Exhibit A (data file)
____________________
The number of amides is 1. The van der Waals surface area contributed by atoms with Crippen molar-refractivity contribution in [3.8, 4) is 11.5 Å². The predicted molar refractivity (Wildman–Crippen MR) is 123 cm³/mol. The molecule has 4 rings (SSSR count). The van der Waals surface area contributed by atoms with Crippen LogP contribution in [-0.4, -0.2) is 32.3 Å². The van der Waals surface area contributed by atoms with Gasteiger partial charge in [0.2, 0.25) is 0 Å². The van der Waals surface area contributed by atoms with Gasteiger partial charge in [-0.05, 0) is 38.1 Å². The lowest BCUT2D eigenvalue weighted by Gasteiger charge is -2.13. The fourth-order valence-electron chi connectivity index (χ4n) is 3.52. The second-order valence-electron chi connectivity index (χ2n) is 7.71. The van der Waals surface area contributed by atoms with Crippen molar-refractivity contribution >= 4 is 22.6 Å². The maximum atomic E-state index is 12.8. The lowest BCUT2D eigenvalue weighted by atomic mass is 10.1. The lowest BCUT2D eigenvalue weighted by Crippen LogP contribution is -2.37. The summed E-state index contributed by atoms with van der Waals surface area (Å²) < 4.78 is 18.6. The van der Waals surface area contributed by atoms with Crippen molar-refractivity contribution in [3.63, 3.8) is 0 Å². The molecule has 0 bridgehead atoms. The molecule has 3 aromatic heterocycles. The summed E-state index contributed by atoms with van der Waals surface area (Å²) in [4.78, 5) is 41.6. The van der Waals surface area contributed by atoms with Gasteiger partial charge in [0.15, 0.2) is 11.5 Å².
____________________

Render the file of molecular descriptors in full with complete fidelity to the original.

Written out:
The number of amides is 1. The van der Waals surface area contributed by atoms with Crippen molar-refractivity contribution in [3.8, 4) is 11.5 Å². The predicted molar refractivity (Wildman–Crippen MR) is 123 cm³/mol. The molecule has 4 rings (SSSR count). The van der Waals surface area contributed by atoms with Crippen LogP contribution in [-0.4, -0.2) is 32.3 Å². The van der Waals surface area contributed by atoms with Gasteiger partial charge in [0.2, 0.25) is 0 Å². The van der Waals surface area contributed by atoms with Gasteiger partial charge in [-0.05, 0) is 38.1 Å². The lowest BCUT2D eigenvalue weighted by Gasteiger charge is -2.13. The fourth-order valence-electron chi connectivity index (χ4n) is 3.52. The second-order valence-electron chi connectivity index (χ2n) is 7.71. The van der Waals surface area contributed by atoms with Crippen molar-refractivity contribution >= 4 is 22.6 Å². The maximum atomic E-state index is 12.8. The lowest BCUT2D eigenvalue weighted by atomic mass is 10.1. The lowest BCUT2D eigenvalue weighted by Crippen LogP contribution is -2.37. The summed E-state index contributed by atoms with van der Waals surface area (Å²) < 4.78 is 18.6. The van der Waals surface area contributed by atoms with Crippen molar-refractivity contribution in [3.63, 3.8) is 0 Å². The molecule has 0 bridgehead atoms. The molecule has 3 aromatic heterocycles. The summed E-state index contributed by atoms with van der Waals surface area (Å²) in [4.78, 5) is 41.6. The van der Waals surface area contributed by atoms with Gasteiger partial charge in [0.15, 0.2) is 11.5 Å².